• Lightfootedness: AB (Gifted) and wall walker with the appropriate restrictions (+2) Alternately, this could be treated as Pace 6 Flight (+2) or priced as the Wall Walker racial ability (+1)
    • Low Light Vision (+1)
    • Racial Enemy: orcs (-1)
    • Swift Healing: Regeneration and Immunity to Disease (+3)
    That's +8, definitely worth something along the lines of no advances until Seasoned or something.

    I'm not sure All Thumbs is actually a Hindrance in this setting. They may be worthy of another appropriate Hindrance, too. As for other abilities, special skill with animals and sensing great evil and the like could be additional Powers later selected via Gifted or they could be additional skills or skill bonuses to Occult and Riding or the like. You could also add other racial enemies for other minions of the enemy.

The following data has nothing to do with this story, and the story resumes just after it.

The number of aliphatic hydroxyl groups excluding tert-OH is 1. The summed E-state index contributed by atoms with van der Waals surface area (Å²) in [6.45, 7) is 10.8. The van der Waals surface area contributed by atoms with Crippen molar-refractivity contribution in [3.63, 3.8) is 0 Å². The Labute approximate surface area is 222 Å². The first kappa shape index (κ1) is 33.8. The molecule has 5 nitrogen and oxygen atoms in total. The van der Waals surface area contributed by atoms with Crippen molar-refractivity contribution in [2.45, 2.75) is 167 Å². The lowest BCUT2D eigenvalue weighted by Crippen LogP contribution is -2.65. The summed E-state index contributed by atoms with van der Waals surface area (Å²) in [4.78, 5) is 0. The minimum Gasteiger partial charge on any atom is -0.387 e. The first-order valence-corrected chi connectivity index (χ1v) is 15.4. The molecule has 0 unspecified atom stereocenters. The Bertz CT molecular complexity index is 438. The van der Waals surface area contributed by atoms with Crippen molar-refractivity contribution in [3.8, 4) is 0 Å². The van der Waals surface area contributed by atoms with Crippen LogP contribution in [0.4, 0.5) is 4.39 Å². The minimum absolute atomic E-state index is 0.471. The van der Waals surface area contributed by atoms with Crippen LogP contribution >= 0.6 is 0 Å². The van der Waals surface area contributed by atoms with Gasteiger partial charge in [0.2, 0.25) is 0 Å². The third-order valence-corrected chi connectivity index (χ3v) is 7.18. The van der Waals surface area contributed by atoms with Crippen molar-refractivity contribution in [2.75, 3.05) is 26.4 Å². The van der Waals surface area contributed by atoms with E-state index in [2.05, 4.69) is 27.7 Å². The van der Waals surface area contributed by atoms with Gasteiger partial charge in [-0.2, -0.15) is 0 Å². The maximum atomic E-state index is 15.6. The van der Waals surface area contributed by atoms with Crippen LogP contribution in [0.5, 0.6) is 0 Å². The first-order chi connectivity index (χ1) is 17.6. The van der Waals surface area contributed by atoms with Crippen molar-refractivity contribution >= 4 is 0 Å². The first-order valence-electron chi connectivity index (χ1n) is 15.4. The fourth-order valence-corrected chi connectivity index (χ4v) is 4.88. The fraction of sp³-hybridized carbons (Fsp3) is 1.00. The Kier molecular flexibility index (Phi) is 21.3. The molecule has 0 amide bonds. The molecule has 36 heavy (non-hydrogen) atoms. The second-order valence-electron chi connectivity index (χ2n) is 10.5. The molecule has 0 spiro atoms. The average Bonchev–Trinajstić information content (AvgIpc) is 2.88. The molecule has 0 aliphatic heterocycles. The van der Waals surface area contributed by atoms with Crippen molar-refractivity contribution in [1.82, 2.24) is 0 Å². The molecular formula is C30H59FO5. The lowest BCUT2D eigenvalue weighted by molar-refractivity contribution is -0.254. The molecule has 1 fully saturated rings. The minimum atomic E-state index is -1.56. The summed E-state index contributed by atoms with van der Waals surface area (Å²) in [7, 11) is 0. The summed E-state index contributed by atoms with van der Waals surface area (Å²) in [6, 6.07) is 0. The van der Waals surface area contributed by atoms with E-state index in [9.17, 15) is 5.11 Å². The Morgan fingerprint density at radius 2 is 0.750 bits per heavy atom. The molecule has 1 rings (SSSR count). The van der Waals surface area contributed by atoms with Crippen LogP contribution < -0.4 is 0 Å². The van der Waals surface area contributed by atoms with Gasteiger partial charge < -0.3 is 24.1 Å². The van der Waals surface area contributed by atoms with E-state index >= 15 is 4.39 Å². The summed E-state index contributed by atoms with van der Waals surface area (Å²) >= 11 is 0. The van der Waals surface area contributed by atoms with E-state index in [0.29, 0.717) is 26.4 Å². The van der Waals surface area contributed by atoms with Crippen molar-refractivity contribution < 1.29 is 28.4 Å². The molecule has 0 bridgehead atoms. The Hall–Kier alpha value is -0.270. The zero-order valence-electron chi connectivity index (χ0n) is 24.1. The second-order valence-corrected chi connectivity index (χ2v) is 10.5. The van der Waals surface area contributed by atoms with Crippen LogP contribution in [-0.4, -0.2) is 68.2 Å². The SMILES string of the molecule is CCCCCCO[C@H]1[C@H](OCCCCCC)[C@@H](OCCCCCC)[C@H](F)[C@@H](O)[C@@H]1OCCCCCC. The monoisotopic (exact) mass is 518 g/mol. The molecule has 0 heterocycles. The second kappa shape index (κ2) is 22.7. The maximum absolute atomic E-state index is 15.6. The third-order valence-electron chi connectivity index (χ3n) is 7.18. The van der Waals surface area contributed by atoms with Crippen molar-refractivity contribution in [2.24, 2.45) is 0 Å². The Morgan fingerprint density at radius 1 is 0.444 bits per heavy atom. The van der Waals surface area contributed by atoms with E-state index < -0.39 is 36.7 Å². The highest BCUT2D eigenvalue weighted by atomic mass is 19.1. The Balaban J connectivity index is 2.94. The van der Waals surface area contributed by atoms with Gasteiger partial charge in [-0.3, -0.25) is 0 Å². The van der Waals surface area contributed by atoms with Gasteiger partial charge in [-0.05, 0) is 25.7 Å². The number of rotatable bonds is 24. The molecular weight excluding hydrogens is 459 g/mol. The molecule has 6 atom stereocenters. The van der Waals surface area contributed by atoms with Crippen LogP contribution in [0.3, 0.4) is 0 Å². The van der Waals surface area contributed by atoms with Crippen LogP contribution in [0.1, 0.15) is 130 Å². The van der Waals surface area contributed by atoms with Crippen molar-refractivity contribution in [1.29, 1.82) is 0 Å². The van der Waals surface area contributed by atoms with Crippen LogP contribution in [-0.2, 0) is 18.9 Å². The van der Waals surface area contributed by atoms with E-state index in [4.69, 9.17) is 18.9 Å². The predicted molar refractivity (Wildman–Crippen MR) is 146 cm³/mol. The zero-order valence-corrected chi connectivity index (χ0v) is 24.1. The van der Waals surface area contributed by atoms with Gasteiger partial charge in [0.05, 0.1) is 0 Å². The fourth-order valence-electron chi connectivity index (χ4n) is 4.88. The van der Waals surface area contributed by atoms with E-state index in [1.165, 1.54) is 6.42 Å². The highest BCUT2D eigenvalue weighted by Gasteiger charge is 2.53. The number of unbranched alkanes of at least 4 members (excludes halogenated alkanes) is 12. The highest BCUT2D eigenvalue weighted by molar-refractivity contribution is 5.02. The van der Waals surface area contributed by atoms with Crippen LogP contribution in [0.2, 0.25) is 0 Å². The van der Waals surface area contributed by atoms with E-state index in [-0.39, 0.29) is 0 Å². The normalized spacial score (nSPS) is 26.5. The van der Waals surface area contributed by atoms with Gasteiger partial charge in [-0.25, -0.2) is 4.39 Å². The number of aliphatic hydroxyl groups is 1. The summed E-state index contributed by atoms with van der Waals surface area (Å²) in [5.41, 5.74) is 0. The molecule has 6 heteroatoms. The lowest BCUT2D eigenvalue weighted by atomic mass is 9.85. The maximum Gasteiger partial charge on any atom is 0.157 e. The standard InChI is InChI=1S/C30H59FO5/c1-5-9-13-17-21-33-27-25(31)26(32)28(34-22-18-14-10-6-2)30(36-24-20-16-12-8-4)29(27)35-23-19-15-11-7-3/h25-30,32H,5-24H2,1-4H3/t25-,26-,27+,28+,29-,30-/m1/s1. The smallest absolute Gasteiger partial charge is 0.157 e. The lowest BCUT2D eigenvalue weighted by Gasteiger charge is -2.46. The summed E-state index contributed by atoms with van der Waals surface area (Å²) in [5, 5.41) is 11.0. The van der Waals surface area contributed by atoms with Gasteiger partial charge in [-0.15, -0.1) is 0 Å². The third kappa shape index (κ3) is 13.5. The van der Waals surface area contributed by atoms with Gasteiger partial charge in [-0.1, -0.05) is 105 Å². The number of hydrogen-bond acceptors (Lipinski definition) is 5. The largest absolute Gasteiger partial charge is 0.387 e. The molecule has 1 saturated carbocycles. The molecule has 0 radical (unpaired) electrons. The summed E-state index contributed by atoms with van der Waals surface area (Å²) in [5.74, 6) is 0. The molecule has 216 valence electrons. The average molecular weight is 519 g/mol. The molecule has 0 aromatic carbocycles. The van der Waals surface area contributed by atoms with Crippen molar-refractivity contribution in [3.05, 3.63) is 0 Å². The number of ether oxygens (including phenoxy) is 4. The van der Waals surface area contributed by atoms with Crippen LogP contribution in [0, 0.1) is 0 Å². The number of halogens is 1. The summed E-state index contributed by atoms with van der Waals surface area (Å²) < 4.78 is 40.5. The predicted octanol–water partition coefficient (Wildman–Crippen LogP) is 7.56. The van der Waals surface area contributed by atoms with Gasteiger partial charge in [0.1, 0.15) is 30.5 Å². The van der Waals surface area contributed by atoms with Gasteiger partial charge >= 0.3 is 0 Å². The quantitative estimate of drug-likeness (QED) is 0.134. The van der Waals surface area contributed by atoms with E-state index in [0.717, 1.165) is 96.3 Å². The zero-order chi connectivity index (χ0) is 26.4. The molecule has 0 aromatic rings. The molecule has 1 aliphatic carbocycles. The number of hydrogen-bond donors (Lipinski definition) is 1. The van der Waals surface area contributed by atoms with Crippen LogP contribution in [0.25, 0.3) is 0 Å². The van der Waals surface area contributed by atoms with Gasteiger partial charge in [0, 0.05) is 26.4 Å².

Last edited by paladin2019; 08-26-2021, 11:10 PM.

    Comment


    • paladin2019
      paladin2019 commented
      Editing a comment
      Dwarves and Hobbits probably work fine as presented in SWADE.

  • #5
    Ocule I think Middle Earth Elves can be player characters but you have to be willing to ignore some of their stated, but not demonstrated, abilities. For example, Tolkien states that an Elf is faster and stronger than Men, implying that a normal "Joe Schmoe" elf is on the level of an elite human athlete; but we never see that in the stories. The elves, no matter how graceful and elegant, are no more physically powerful than the humans. Heck, Gimli defeats Legolas in all of their "most kills" contests (only by one kill, but it is consistent).

    It should be possible to make playable ME Elves. Just don't get sucked up by the hype - J.R.R. loved his elves; I mean he loved them - they were the first language and cultures he created (in that order), and they were the backbone of the lore he created his world around. As such, they got a lot of description devoted to how amazing they were - descriptions that their actions didn't measure up to.